Political News

Murkowski wants to hear from House managers and Trump's lawyers before deciding on witnesses in Senate trial

Posted January 19, 2020 12:48 p.m. EST

— Republican Sen. Lisa Murkwoski said Saturday that she wants to hear House Democrats' case against Donald Trump and from the President's lawyers before she decides whether she'll support having additional witnesses at his upcoming Senate trial.

"I don't know what more we need until I have been given the base case," Murkwoski said, according to CNN affiliate KTUU. "We will have that opportunity to say 'yes' or 'no' ... and if we say 'yes,' the floor is open."

The question of whether to call witnesses in the trial has divided Senate Democrats and Republicans, and the comments from Murkwoski, a moderate who represents Alaska, are notable because a simple majority is needed to determine the rules of the Senate trial. Her vote could be critical to Democrats gaining enough support to approve rules that include the appearance of additional witnesses.

Democrats have pushed to call four witnesses, including former national security adviser John Bolton and acting White House chief of staff Mick Mulvaney. They've also pointed to recently released documents provided to the House by indicted Rudy Giuliani associate Lev Parnas as evidence that the trial should include witnesses and additional documents.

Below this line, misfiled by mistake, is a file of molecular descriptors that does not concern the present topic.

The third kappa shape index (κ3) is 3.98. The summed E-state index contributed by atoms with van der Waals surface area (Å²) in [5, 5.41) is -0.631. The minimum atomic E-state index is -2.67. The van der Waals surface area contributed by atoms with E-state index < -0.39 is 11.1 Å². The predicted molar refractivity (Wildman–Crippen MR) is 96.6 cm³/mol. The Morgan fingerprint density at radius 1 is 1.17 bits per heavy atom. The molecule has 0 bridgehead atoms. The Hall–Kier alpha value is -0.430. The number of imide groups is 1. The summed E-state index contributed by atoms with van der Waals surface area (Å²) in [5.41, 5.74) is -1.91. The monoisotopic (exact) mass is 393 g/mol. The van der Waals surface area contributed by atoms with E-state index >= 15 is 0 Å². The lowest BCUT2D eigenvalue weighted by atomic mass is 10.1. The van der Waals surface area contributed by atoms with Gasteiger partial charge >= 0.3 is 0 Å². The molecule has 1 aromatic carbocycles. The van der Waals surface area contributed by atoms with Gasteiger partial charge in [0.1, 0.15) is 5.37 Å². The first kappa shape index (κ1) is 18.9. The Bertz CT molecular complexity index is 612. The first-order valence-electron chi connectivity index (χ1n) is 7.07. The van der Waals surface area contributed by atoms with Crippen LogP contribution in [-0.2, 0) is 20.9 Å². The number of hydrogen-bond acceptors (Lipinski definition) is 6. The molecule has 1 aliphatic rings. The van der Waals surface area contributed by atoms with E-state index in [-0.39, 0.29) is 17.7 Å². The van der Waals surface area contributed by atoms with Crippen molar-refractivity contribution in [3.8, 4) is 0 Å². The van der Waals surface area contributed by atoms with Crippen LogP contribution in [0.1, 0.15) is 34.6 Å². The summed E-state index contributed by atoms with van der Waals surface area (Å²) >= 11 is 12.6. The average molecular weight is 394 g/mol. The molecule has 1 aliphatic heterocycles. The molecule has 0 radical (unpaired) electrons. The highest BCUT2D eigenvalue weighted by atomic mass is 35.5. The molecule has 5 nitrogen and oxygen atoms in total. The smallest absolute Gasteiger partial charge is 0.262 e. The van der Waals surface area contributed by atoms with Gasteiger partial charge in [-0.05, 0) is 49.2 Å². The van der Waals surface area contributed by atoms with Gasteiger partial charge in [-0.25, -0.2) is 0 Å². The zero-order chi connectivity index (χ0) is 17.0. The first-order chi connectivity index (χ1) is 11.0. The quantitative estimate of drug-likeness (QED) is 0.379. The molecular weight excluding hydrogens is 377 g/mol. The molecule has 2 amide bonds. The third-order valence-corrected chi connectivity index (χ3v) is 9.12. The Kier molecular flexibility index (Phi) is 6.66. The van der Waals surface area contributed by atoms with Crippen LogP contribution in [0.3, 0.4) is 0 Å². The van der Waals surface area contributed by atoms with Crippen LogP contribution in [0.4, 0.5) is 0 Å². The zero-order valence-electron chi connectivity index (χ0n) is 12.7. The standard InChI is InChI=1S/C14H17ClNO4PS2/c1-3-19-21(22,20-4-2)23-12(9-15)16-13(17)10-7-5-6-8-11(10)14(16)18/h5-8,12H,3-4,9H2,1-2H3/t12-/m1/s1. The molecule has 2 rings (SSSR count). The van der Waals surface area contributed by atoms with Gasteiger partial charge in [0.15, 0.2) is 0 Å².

On Tuesday, the Senate will pass a resolution outlining the rules of the impeachment trial, which is expected to be approved only with Republican votes. Though the text of the resolution hasn't been released, it's expected to punt the question of calling witnesses until after opening arguments and senators' questions, while including an opportunity to vote on whether the Senate should have witnesses.

In comments to reporters from Alaska, Murkwoski said it was imperative the proceedings be seen as a fair trial and that she is "doing everything that I can to make sure that they are fair."

"And so I don't want this proceeding to be a circus," she said. "I don't want it to be viewed as a mockery or a kangaroo court."

Murkwoski also weighed in on the new evidence from Parnas, saying she assumes the seven House managers "would provide reference to that" when they make their case to the Senate.

Among the trove of information handed over by Parnas to the House Intelligence Committee are text messages he exchanged with Giuliani, Republican Rep. Devin Nunes' aide Derek Harvey and Robert Hyde, a Connecticut congressional candidate whose texts suggests he may have been involved in an effort to surveil former US Ambassador to Ukraine Marie Yovanovitch. Hyde has denied there was actual surveillance of Yovanovitch, who was a key witness in the impeachment inquiry.

Our commenting policy has changed. If you would like to comment, please share on social media using the icons below and comment there.